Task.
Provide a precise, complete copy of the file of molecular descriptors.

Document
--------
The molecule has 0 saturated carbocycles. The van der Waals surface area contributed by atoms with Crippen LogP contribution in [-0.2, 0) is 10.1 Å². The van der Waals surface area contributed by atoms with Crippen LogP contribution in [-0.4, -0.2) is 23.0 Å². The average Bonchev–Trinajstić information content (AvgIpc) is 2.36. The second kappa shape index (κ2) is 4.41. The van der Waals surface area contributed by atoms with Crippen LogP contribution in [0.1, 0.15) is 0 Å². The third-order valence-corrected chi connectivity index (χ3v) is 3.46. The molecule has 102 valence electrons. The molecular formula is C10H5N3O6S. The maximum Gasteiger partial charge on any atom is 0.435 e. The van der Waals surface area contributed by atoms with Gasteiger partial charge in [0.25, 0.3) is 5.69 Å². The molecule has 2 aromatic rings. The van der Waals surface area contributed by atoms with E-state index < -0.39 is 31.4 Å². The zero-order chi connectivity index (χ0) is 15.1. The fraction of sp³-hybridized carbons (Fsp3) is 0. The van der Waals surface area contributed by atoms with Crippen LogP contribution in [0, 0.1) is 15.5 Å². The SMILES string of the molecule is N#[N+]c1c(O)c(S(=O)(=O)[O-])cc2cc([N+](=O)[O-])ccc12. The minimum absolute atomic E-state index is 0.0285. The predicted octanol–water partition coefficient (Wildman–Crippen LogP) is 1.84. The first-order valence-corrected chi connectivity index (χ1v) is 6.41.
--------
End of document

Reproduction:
The molecule has 0 saturated carbocycles. The van der Waals surface area contributed by atoms with Crippen LogP contribution in [-0.2, 0) is 10.1 Å². The van der Waals surface area contributed by atoms with Crippen LogP contribution in [-0.4, -0.2) is 23.0 Å². The average Bonchev–Trinajstić information content (AvgIpc) is 2.36. The second kappa shape index (κ2) is 4.41. The van der Waals surface area contributed by atoms with Crippen LogP contribution in [0.1, 0.15) is 0 Å². The third-order valence-corrected chi connectivity index (χ3v) is 3.46. The molecule has 102 valence electrons. The molecular formula is C10H5N3O6S. The maximum Gasteiger partial charge on any atom is 0.435 e. The van der Waals surface area contributed by atoms with Gasteiger partial charge in [0.25, 0.3) is 5.69 Å². The molecule has 2 aromatic rings. The van der Waals surface area contributed by atoms with E-state index < -0.39 is 31.4 Å². The zero-order chi connectivity index (χ0) is 15.1. The fraction of sp³-hybridized carbons (Fsp3) is 0. The van der Waals surface area contributed by atoms with Crippen LogP contribution in [0, 0.1) is 15.5 Å². The SMILES string of the molecule is N#[N+]c1c(O)c(S(=O)(=O)[O-])cc2cc([N+](=O)[O-])ccc12. The minimum absolute atomic E-state index is 0.0285. The predicted octanol–water partition coefficient (Wildman–Crippen LogP) is 1.84. The first-order valence-corrected chi connectivity index (χ1v) is 6.41.